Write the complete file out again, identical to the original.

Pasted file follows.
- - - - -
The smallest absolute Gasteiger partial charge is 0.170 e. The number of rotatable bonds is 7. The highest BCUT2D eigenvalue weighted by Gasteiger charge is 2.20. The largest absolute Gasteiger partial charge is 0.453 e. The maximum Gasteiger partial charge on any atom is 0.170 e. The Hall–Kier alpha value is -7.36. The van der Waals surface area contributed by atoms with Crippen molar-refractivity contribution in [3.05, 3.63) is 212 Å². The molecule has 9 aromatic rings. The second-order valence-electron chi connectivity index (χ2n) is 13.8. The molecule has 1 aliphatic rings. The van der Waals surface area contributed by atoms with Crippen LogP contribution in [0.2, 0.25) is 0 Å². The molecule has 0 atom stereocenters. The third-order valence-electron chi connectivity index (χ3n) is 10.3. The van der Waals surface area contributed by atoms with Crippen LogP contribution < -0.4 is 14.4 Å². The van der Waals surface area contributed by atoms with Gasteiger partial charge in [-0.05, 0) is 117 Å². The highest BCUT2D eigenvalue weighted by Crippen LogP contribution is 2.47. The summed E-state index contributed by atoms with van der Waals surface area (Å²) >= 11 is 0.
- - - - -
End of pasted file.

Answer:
The smallest absolute Gasteiger partial charge is 0.170 e. The number of rotatable bonds is 7. The highest BCUT2D eigenvalue weighted by Gasteiger charge is 2.20. The largest absolute Gasteiger partial charge is 0.453 e. The maximum Gasteiger partial charge on any atom is 0.170 e. The Hall–Kier alpha value is -7.36. The van der Waals surface area contributed by atoms with Crippen molar-refractivity contribution in [3.05, 3.63) is 212 Å². The molecule has 9 aromatic rings. The second-order valence-electron chi connectivity index (χ2n) is 13.8. The molecule has 1 aliphatic rings. The van der Waals surface area contributed by atoms with Crippen LogP contribution in [0.2, 0.25) is 0 Å². The molecule has 0 atom stereocenters. The third-order valence-electron chi connectivity index (χ3n) is 10.3. The van der Waals surface area contributed by atoms with Crippen LogP contribution < -0.4 is 14.4 Å². The van der Waals surface area contributed by atoms with Gasteiger partial charge in [-0.05, 0) is 117 Å². The highest BCUT2D eigenvalue weighted by Crippen LogP contribution is 2.47. The summed E-state index contributed by atoms with van der Waals surface area (Å²) >= 11 is 0.